My last blog was on learning how to become a great conversationalist through careful observation and listening, and asking targeted questions. As mentioned, when you do this, you can create a bond with the other person, and through such bonding, many wonderful things may happen. (https://eloquentenglishsite.wordpress.com/2017/06/07/i-know-the-difference-between-open-ended-and-close-ended-questions-and-i-still-cant-talk-to-strangers-whats-going-on/).
I just finished a book by Michael Faber* called Under the Skin. What a strange book: part science fiction, part horror, part black comedy. After reading it, I realized that it perfectly illustrates how to use open-ended questions to create an empathic bond with others — but in this case, the reason for developing this empathy is so, so wrong.
Potential Spoiler Alert
The main character’s name is Isserley, and when you meet her, she is driving around Scotland, trying to pick up men: she only wants well-muscled, fit specimens. As you continue to read, you realise that there is something not quite right about her: her appearance, the way she talks . . . and that she happily anaesthetises each man after she’s chatted with him. Eventually you realise that she is taking them to her company’s headquarters so her colleagues can kill them for meat. Isserley and her co-workers come from another planet, and they do not recognise us Earthlings as being truly human; they do love munching on our tender flesh, however.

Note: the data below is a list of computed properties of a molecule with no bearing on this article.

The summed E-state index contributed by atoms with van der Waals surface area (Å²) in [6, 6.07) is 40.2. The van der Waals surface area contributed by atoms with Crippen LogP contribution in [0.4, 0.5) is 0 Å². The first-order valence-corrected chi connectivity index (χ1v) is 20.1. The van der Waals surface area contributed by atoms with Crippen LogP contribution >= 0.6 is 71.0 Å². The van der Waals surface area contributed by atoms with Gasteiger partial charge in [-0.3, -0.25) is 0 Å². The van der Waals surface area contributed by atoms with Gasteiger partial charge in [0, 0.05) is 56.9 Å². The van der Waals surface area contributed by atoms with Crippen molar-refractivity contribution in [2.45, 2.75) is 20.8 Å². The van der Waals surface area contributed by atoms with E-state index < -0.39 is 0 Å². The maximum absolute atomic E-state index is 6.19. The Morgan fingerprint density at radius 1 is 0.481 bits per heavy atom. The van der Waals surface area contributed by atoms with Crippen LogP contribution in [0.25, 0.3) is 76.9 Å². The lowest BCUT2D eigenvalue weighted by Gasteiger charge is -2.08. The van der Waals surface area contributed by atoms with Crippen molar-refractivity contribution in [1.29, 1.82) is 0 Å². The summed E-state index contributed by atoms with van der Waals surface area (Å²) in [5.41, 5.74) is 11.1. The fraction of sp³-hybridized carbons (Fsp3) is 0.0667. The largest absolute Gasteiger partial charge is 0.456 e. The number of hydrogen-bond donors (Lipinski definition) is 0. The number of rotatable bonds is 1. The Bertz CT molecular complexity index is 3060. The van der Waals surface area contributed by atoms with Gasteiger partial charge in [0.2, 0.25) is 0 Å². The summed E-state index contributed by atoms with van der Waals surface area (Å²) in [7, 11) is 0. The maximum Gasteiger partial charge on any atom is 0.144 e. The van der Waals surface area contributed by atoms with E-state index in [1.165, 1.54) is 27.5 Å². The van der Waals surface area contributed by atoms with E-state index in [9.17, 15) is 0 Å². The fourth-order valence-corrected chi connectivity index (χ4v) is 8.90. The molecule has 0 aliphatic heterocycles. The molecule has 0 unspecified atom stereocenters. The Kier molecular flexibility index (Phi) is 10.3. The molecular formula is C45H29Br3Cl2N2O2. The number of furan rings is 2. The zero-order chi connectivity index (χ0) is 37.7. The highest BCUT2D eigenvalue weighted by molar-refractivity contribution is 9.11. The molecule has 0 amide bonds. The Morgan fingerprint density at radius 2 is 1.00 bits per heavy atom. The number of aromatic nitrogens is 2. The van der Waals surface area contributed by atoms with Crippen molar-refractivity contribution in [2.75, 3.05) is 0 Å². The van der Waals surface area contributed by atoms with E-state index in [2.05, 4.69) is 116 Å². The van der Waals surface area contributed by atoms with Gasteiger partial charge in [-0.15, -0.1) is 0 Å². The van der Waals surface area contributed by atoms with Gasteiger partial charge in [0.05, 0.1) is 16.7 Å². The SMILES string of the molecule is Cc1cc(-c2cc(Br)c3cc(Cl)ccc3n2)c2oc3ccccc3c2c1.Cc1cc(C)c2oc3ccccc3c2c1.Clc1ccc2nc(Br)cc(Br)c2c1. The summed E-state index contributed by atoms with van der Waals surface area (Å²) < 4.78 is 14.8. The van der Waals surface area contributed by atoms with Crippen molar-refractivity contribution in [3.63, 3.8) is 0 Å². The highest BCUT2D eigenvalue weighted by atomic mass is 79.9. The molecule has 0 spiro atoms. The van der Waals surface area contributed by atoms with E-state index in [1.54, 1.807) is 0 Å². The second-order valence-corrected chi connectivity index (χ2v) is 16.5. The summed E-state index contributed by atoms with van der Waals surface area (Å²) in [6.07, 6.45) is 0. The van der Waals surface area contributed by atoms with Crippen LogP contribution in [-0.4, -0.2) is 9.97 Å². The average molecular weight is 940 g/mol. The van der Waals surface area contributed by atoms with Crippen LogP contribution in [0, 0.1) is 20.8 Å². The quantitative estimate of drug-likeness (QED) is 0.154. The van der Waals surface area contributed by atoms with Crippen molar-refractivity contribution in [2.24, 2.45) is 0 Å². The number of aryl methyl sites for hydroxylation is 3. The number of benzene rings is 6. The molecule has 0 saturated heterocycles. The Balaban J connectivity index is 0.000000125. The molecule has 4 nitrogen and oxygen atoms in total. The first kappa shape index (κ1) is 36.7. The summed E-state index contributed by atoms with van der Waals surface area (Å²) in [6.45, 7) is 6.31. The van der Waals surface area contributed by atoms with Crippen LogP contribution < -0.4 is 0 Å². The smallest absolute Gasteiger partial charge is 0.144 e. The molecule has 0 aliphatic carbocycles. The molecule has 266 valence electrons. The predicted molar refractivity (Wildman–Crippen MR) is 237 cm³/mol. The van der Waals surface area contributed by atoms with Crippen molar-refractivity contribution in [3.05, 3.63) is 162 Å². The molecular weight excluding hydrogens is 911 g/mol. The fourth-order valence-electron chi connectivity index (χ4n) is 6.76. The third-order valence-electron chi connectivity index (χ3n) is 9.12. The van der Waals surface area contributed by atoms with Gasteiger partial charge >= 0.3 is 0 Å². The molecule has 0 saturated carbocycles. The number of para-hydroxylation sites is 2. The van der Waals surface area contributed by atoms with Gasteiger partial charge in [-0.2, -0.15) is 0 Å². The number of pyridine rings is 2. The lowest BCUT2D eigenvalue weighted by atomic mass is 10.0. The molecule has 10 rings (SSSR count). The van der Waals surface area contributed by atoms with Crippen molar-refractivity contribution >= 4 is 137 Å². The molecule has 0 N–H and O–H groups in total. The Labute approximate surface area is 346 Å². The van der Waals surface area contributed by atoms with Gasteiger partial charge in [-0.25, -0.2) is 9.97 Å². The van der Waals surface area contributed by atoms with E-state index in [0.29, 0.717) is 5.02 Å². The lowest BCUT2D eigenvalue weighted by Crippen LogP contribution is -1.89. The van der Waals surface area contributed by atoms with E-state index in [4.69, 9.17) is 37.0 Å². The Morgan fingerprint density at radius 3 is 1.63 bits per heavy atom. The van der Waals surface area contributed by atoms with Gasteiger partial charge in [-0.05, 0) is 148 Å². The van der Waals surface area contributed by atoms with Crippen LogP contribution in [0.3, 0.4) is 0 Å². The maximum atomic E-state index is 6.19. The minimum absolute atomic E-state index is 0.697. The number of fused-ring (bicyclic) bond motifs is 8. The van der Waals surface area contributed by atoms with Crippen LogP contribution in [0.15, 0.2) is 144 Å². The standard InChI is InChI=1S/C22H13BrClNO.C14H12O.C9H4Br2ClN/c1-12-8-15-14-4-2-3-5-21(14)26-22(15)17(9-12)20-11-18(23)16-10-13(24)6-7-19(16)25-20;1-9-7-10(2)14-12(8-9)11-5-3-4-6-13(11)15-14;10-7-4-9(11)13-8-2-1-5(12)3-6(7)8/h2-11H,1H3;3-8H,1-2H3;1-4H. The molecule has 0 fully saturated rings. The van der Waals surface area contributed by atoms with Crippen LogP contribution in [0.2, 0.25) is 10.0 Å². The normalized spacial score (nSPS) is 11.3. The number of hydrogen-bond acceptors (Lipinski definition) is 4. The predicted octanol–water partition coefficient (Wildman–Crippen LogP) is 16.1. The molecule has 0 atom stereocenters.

Isserley understands that she must select people who do not have family or friends in the area, because their absence would be immediately noted; hence, she drives extremely carefully to avoid police detection and asks all her potential victims targeted, open-ended questions to get them to open up to her so she can ascertain whether they can safely disappear. Forever. Bums, drunkards, students, professionals; she knows how to chat them all up.
Below are two examples of her conversations with potential victims. I have sometimes changed the words to standard English versus the thick Scottish dialect Faber has his characters speak. (I stands for Isserley and V for Victim.)
I: “So what brings you out on the road today?”
V: “Staying at home was driving me crazy.”
I: “In between jobs, then?”
V: “Jobs don’t exist up here. No such fuckin’ thing.”
I: “The government still expects you to look for them though, doesn’t it?”
Go, Isserley. She infers that the guy is out of work because he is staying at home all day. Aha! If this guy isn’t working, maybe he doesn’t have a lot of contacts, so he could be a possible specimen.
I: “What is there for you in Thurso?
V: “I don’t know. Perhaps nothing.”
I: “And if there is nothing?”
V: “I’m going there because I have never been there.”
I: “You’re travelling through the entire country?”
I: “Travelling alone?”
I: “For the first time?”
V: “When I was young I have travelled a lot in Europe with my parents.”
OK, she does ask close-ended questions as well, but Isserley is weaving a web of questions around her victims, just as a spider does to a fly. Very soon, these men find themselves giving away far too much information under her seemingly harmless queries.
Hopefully, you do not want to create empathy for destructive purposes! I hope it can be argued that one can learn from terrible people (or aliens) as well as from wonderful ones . . . and fiction, in the hands of a skilful writer, can illuminate communication better than almost anything.
Next time you pick up a book, start noticing the type conversations the characters have with each other. Doubtless you can learn tons from your own books, as well. Feel free to email me with interesting titles!
*Under the Skin by Michael Faber. New York: Harcourt, 2000.
(In 2014, this book was the inspiration for a film of the same name, starring Scarlett Johansson.)